Open Journal of Medical Psychology
Vol.03 No.05(2014), Article ID:50739,7 pages

Awake Craniotomy and Coaching

Carla Ruis1,2, Irene M. C. Huenges Wajer1, Pierre A. J. T. Robe1, Martine J. E. van Zandvoort1,2

1Department of Neurology & Neurosurgery, Rudolf Magnus Institute of Neuroscience, University Medical Center Utrecht, Utrecht, The Netherlands

2Department of Experimental Psychology, Helmholtz Institute, Utrecht University, Utrecht, The Netherlands


Copyright © 2014 by authors and Scientific Research Publishing Inc.

This work is licensed under the Creative Commons Attribution International License (CC BY).

Received 10 August 2014; revised 10 September 2014; accepted 10 October 2014


Background: The importance of monitoring cognition during awake craniotomy has been well described in previous studies. The relevance of being coached during such a procedure has received less attention and questions still remain unanswered about what factors are the most important herein. Objective: The aim of this study was to qualitatively analyze what factors were, according to our patients, important in being coaching during awake craniotomy. Methods: Twenty-six patients who underwent awake craniotomy received a questionnaire about their experiences during the procedure. The questions concerned different aspects of the pre-operative part, the operation itself and coaching aspects. Answers were qualitatively analyzed by two investigators and per question, different answer categories were made. Results: Two thirds of the 20 patients who responded to the questionnaire reported anxiety in the days before or during the operation, varying from general anxiety for being awake during surgery to anxiety for very specific aspects such as opening the skull. The constant presence of the neuropsychologist and a transparent communication during the procedure were most frequently (65% of all the answers) reported as helpful in staying calm. Conclusion: Results of this descriptive study show that patients experience different anxieties before and during an awake craniotomy and give more insight into what factors are important for patients in being coached during such an operation. This study gives directions for clinicians in improving their role as a coach.


Coaching, Awake Craniotomy, Anxiety, Reassurance, Cognition

1. Introduction

The purpose of awake craniotomy is to monitor the activity of eloquent brain areas while removing tumors or other lesions that are located in them. This helps to maximize the resection, while preserving neurological functions and quality of life [1] - [3] . Intraoperative mapping was first described and performed around 1900 by Cushing [4] and later by Penfield [5] . During the last several decades, intraoperative mapping was mostly used to monitor motor and language functions [6] . More recently, interest in monitoring other cognitive functions as well during the awake procedure has grown [7] - [9] .

Literature research shows that most studies on awake craniotomy mention the importance of measuring cognition, mostly done by a neuropsychologist (e.g., [3] [8] ). Fewer studies analyzed patient tolerance and acceptance of awake craniotomy [10] [11] . These studies indicate that patients are comfortable with the experience and show good acceptance of the procedure. Other studies analyzed patients’ experiences and perceptions. Those studies give more insights into the feelings patients experienced immediately before, during and after the awake surgery [12] and show that most patients experienced awake craniotomy as positive [13] , although other studies, e.g., [14] indicates that patients can also be anxious during the operation. Questions about how to handle these anxieties and how to coach a patient during craniotomy have been underexposed.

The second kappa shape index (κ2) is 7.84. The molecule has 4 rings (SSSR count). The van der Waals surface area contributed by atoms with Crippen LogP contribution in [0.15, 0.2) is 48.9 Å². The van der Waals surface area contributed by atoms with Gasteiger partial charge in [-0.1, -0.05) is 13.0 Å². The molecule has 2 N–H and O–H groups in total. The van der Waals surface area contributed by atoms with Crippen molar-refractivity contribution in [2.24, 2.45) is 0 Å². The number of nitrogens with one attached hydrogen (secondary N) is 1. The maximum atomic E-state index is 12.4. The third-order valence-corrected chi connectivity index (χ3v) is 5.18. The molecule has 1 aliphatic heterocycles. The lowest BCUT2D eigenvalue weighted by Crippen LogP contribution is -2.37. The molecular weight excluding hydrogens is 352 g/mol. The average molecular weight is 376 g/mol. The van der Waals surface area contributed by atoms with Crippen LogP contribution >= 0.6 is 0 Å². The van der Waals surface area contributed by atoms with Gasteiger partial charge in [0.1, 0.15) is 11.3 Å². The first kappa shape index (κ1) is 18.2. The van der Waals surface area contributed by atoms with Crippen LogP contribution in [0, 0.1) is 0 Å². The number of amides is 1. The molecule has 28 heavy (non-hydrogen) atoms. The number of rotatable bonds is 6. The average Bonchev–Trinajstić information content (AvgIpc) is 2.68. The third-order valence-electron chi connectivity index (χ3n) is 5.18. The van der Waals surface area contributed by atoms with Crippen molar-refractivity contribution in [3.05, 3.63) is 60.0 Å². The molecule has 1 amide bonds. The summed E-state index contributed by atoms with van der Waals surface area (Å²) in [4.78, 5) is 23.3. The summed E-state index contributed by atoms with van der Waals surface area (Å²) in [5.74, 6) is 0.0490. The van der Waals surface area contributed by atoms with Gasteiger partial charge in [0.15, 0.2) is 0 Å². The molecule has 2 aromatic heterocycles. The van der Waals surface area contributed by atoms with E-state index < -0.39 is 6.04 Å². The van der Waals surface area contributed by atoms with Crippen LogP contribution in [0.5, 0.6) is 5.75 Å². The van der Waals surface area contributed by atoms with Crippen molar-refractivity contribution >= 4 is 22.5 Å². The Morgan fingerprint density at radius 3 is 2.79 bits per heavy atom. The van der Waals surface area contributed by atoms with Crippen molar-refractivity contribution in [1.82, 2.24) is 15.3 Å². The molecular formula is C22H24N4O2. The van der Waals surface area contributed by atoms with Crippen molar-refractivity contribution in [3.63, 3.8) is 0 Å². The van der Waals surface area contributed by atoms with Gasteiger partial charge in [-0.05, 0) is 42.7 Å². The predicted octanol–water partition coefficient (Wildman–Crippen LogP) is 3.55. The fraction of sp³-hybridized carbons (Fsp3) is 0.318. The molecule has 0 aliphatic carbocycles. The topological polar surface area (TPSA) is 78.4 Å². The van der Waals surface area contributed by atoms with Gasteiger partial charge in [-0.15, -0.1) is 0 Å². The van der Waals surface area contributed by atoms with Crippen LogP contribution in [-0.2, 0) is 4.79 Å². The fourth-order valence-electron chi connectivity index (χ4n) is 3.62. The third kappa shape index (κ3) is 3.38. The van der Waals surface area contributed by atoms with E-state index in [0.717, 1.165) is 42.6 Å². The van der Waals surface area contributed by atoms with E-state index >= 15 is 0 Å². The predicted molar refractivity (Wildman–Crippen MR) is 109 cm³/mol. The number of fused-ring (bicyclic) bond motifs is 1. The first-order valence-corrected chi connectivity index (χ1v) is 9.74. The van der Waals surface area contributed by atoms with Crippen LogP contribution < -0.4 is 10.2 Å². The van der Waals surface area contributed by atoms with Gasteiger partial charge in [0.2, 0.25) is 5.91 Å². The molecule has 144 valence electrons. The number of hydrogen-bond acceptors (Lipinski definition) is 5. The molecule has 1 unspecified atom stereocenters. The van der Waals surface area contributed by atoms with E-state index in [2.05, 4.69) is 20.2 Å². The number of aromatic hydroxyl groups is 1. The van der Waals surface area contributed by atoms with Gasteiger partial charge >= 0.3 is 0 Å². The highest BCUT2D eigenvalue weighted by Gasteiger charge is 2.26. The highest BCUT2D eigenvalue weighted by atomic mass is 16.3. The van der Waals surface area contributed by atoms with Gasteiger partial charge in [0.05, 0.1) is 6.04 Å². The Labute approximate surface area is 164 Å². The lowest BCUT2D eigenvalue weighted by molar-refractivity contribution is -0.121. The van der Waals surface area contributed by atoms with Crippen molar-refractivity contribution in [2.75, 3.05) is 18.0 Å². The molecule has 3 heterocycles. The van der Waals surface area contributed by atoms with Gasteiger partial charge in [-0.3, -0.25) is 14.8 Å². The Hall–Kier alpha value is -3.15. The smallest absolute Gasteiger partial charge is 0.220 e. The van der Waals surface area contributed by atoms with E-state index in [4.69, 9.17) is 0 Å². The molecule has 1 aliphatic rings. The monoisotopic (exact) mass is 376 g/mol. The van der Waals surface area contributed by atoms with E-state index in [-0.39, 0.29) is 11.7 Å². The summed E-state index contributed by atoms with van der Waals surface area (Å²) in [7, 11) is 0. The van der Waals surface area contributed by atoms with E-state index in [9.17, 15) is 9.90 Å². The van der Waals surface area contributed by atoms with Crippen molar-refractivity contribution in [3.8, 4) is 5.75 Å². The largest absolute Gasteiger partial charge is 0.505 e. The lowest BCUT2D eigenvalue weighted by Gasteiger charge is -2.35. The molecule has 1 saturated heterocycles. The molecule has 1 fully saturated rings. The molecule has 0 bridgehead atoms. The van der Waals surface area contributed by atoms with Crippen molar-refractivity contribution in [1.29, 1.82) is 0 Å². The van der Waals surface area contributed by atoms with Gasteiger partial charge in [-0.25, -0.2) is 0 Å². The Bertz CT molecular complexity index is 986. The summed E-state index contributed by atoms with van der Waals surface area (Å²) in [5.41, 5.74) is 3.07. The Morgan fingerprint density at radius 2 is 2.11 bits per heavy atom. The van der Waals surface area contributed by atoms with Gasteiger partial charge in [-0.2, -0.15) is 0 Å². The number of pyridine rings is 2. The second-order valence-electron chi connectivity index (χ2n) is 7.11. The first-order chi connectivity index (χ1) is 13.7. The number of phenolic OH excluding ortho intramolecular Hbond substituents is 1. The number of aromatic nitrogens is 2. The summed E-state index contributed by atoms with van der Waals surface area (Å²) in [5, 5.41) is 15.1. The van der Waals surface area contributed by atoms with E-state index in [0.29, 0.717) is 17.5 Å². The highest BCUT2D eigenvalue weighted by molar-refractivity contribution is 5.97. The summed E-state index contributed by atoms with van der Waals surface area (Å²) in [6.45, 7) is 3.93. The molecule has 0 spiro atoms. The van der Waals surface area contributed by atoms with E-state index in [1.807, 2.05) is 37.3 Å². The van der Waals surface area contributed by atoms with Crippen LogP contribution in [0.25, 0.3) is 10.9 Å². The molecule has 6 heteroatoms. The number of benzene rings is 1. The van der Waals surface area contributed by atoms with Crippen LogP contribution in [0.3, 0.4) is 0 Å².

We believe that several aspects and causes of patients’ awake craniotomy related anxieties are amenable to coaching. Based on this assumption, in our clinic, we followed multiple coaching interventions before and during the awake surgical procedures as building a trustful relation between patient and neuropsychologist, providing comprehensive information about the procedure, teaching relaxation by means of breathing exercises, and providing support and encouragement. To verify our ideas and to fine-tune our role as coaches, we asked our patients about their experiences in two parts of the procedure wherein coaching is highly important, namely the pre-operative stage and during the procedure. Furthermore, we asked them about aspects of reassurance during the complete procedure. This paper describes patients’ responses to the questionnaire.

2. Methods

This study was approved by the local medical ethics committee. Results of this study were analyzed anonymously. Patients were informed that the data collected in this study were used for improving clinical care and for scientific research.

2.1. Patients

Twenty-six patients were included in this study. All patients underwent awake craniotomy between 2012 and 2013 because of a primary brain tumor. Time between craniotomy and enrolment in the study ranged between one and 11 months.

2.2. Procedures Pre-Operative

All patients had an extensive work-up before the operation. The neurosurgeon, nurse practitioner and neuropsychologist explained the procedures from their own expertise. The explanation of the neuropsychologist consisted of multifaceted components, subdivided into clarifications about the procedure, communication style during the operation, coping with anxiety and emotions, relaxation techniques (breathing exercises and principles of the cognitive behavioral therapy), and expectations for the future. Thereafter, the neuropsychologist administrated a neuropsychological assessment, existing of standard neuropsychological tests. In addition, specific testing paradigms according to the procedures during the surgery concerning language, working memory, executive functioning (inhibition), visuoperception, sensory motor functions and parietal functions such as calculation were administrated.

2.3. Surgical Procedures

Patients were operated under local anesthesia, microscope view and ultrasound and neuronavigation guidance. The procedures were performed in a park-bench position, allowing the patients to relax and to face the neuropsychologist in a comfortable fashion. The head was fixed in a Mayfield clamp. Local anesthesia was obtained using a mix of 5 mg/ml chirocaine 1:1 v:v and 2% lidocaine with adrenaline 1:200,000 (a total of 32 - 55 cc for the complete procedure) injected at the pin sites of the Mayfield clamp and in a rectangular fashion around the planned skin incision site. After removal of the bone flap, a local application of the anesthetics mix was also applied onto the dura at the level of the meningeal arteries. Patients also benefited from titrated pain sedation and relaxation with remifentanyl and propofol, respectively. Craniotomies were performed using Anspach® high- speed drills and craniotomes, and tumors were removed using conventional microneurosurgical techniques and under constant cortico-subcortical stimulations using a Micromed® cortical stimulator (50 Hz, 1 ms, 2 - 5 mAmps, trains of 3 seconds at the cortical level and continuous stimulations at the subcortical level). None of the patients had to be returned to general anaesthesia.